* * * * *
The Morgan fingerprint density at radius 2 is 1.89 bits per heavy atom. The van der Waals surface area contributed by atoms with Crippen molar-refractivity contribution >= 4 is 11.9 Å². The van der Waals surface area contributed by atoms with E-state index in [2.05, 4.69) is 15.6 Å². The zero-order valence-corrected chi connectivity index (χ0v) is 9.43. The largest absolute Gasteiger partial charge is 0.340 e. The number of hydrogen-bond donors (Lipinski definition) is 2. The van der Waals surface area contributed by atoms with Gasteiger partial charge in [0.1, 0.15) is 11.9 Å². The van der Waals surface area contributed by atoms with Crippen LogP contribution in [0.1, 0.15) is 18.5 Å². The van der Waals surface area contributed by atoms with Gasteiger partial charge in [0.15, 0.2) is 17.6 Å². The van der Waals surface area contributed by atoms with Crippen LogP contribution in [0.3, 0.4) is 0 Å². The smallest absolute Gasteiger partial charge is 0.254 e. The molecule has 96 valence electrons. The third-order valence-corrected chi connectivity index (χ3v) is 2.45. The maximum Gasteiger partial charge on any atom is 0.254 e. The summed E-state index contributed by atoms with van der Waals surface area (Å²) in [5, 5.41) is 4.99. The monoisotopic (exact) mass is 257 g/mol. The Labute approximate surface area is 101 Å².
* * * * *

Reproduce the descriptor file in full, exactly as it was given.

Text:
The Morgan fingerprint density at radius 2 is 1.89 bits per heavy atom. The van der Waals surface area contributed by atoms with Crippen molar-refractivity contribution >= 4 is 11.9 Å². The van der Waals surface area contributed by atoms with E-state index in [2.05, 4.69) is 15.6 Å². The zero-order valence-corrected chi connectivity index (χ0v) is 9.43. The largest absolute Gasteiger partial charge is 0.340 e. The number of hydrogen-bond donors (Lipinski definition) is 2. The van der Waals surface area contributed by atoms with Gasteiger partial charge in [0.1, 0.15) is 11.9 Å². The van der Waals surface area contributed by atoms with Crippen LogP contribution in [0.1, 0.15) is 18.5 Å². The van der Waals surface area contributed by atoms with Gasteiger partial charge in [0.15, 0.2) is 17.6 Å². The van der Waals surface area contributed by atoms with Crippen LogP contribution in [0.3, 0.4) is 0 Å². The smallest absolute Gasteiger partial charge is 0.254 e. The molecule has 96 valence electrons. The third-order valence-corrected chi connectivity index (χ3v) is 2.45. The maximum Gasteiger partial charge on any atom is 0.254 e. The summed E-state index contributed by atoms with van der Waals surface area (Å²) in [5, 5.41) is 4.99. The monoisotopic (exact) mass is 257 g/mol. The Labute approximate surface area is 101 Å².